But advocates say the issue is a red herring. Arizona US Attorney Dennis Burke, for one, has said he has "no intention to investigate, target or prosecute state employees." And it is hard to imagine Neronha, the Rhode Island US Attorney, hauling the director of the state health department into court.
If putting state employees at risk is a negligible concern, advocates say, the governor should allow the would-be proprietors of compassion centers to open their doors — and face the risk of federal prosecution themselves.
Indeed, a failure to do so, they argue, would be a betrayal of Chafee's constituency. "He was not elected by the US Attorneys," says Lepannen. "He was elected by the people of Rhode Island."
Chafee and his chief legal counsel, Claire Richards, were out of the office this week and unavailable for comment. But his office issued a statement saying the administration is "conducting a comprehensive review of this matter." Deputy press secretary Christian Vareika added, in an email, that there is no firm timetable for a decision on how to proceed.
Of course, even without a serious threat to state employees, Chafee may blanche at the prospect of a federal crackdown on a state-sanctioned program. But advocates say they are hopeful the governor will give them the green light.
He recently showed a willingness to stand up to Washington, they note, when he refused to surrender to federal authorities murder suspect Jason Wayne Pleau, citing concerns about the death penalty.
And other states seem to be moving forward with their medical marijuana programs even in the face of the Justice Department's get-tough rhetoric. In Maine, for instance, the fourth of eight authorized dispensaries just began offering patients marijuana in Biddeford.
Vermont, which just passed a new medical marijuana law, seems relatively unperturbed, too.
TAKING THE RISK
Of course, the potential for prosecution weighs a bit more heavily if you're personally at risk.
And the would-be proprietors of the three Rhode Island compassion centers poised to serve Rhode Island's growing population of 3700 registered medical marijuana patients will have some difficult decisions to make if Chafee gives them the go-ahead.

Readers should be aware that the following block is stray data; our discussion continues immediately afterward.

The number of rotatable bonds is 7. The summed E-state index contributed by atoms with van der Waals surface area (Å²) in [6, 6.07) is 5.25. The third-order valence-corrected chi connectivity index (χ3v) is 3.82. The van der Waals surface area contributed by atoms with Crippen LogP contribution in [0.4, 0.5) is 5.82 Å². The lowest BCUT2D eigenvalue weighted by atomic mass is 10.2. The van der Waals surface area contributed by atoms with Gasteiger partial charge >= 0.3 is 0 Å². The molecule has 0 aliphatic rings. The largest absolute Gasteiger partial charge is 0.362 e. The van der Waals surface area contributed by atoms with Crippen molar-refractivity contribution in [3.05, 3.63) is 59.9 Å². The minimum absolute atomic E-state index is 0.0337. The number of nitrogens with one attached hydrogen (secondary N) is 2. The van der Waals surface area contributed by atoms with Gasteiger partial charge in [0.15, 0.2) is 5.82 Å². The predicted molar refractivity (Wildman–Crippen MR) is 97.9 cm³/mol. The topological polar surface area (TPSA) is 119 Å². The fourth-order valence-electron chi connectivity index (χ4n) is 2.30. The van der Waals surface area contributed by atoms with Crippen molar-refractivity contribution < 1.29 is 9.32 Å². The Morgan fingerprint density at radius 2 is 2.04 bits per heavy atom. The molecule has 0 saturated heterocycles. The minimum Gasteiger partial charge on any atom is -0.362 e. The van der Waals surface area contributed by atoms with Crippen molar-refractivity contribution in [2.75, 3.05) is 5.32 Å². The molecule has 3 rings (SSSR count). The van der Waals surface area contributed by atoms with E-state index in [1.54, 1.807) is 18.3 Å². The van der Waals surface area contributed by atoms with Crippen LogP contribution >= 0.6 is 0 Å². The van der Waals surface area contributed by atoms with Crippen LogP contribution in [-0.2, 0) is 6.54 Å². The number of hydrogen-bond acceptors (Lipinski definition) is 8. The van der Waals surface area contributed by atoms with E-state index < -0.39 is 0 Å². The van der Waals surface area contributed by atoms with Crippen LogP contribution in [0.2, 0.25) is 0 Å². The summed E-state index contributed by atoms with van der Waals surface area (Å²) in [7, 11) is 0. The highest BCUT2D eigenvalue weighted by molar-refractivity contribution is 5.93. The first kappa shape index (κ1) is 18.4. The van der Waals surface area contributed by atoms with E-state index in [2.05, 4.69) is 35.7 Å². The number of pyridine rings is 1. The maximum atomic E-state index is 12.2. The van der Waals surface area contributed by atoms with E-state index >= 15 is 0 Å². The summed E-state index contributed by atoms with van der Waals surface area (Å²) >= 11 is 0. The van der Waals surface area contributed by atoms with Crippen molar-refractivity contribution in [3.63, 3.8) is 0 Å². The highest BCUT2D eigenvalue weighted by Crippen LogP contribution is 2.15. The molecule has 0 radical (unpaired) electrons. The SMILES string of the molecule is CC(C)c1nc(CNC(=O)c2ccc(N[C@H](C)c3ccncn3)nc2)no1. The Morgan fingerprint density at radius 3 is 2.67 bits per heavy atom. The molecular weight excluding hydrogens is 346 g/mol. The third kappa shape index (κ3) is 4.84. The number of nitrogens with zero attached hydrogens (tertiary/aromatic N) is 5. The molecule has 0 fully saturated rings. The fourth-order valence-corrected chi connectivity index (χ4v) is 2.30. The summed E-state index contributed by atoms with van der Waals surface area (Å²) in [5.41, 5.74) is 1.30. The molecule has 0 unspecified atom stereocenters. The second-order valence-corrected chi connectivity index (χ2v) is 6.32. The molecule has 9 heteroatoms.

But at least some of those folks seem game to proceed.
The would-be managers of the Thomas C. Slater Compassion Center in Providence suggest, in a statement, that they see hope even in a strongly worded Cole memo, which targets "commercial cultivation, sale, distribution and use of marijuana" but does not explicitly call out "non-profit, state-regulated models for distribution, like the current law in Rhode Island.
"We continue to encourage Governor Chafee to lift his hold on the issuance of compassion center registration certificates," the statement continues. "If he does, we intend to operate a non-profit, patient-centered facility in accordance with state law. The patient community deserves no less."
Seth Bock, the acupuncturist behind the proposed Greenleaf Compassionate Care Center in Portsmouth, says he is committed to medical marijuana in the long run and plans to "hang in there" while the situation unfolds.
He suggested he would consider scaling down his proposed operation — perhaps below the 100-plant threshold that triggers a five-year mandatory minimum sentence under federal law — in the short term.
But questions of scale are, perhaps, most appropriate for the third of the state-approved dispensaries, the Summit Medical Compassion Center in Warwick, which is projecting 8000 patients and $25 million in revenue by 2013.